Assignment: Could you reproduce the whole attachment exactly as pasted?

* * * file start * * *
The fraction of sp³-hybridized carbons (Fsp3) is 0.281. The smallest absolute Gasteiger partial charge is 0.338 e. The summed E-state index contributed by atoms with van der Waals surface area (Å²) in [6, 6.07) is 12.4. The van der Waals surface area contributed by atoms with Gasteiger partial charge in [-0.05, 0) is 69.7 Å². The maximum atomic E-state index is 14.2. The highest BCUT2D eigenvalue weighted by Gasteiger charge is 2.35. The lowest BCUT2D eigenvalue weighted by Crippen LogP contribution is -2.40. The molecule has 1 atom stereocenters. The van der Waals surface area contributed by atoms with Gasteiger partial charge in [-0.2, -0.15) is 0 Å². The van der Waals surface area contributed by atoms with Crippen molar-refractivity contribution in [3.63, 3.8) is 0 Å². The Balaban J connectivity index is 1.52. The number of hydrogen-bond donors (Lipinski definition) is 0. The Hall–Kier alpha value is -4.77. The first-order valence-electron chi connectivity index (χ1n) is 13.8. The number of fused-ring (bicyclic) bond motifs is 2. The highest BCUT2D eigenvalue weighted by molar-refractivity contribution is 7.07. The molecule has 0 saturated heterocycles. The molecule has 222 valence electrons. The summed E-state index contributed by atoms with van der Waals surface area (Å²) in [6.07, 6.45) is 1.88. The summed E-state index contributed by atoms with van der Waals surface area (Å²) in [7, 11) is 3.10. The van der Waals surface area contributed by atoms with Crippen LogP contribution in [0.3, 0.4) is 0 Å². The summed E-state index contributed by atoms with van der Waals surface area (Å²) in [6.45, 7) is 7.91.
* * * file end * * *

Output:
The fraction of sp³-hybridized carbons (Fsp3) is 0.281. The smallest absolute Gasteiger partial charge is 0.338 e. The summed E-state index contributed by atoms with van der Waals surface area (Å²) in [6, 6.07) is 12.4. The van der Waals surface area contributed by atoms with Gasteiger partial charge in [-0.05, 0) is 69.7 Å². The maximum atomic E-state index is 14.2. The highest BCUT2D eigenvalue weighted by Gasteiger charge is 2.35. The lowest BCUT2D eigenvalue weighted by Crippen LogP contribution is -2.40. The molecule has 1 atom stereocenters. The van der Waals surface area contributed by atoms with Gasteiger partial charge in [-0.2, -0.15) is 0 Å². The van der Waals surface area contributed by atoms with Crippen molar-refractivity contribution in [3.63, 3.8) is 0 Å². The Balaban J connectivity index is 1.52. The number of hydrogen-bond donors (Lipinski definition) is 0. The Hall–Kier alpha value is -4.77. The first-order valence-electron chi connectivity index (χ1n) is 13.8. The number of fused-ring (bicyclic) bond motifs is 2. The highest BCUT2D eigenvalue weighted by molar-refractivity contribution is 7.07. The molecule has 0 saturated heterocycles. The molecule has 222 valence electrons. The summed E-state index contributed by atoms with van der Waals surface area (Å²) in [6.07, 6.45) is 1.88. The summed E-state index contributed by atoms with van der Waals surface area (Å²) in [7, 11) is 3.10. The van der Waals surface area contributed by atoms with Crippen LogP contribution in [0.3, 0.4) is 0 Å². The summed E-state index contributed by atoms with van der Waals surface area (Å²) in [6.45, 7) is 7.91.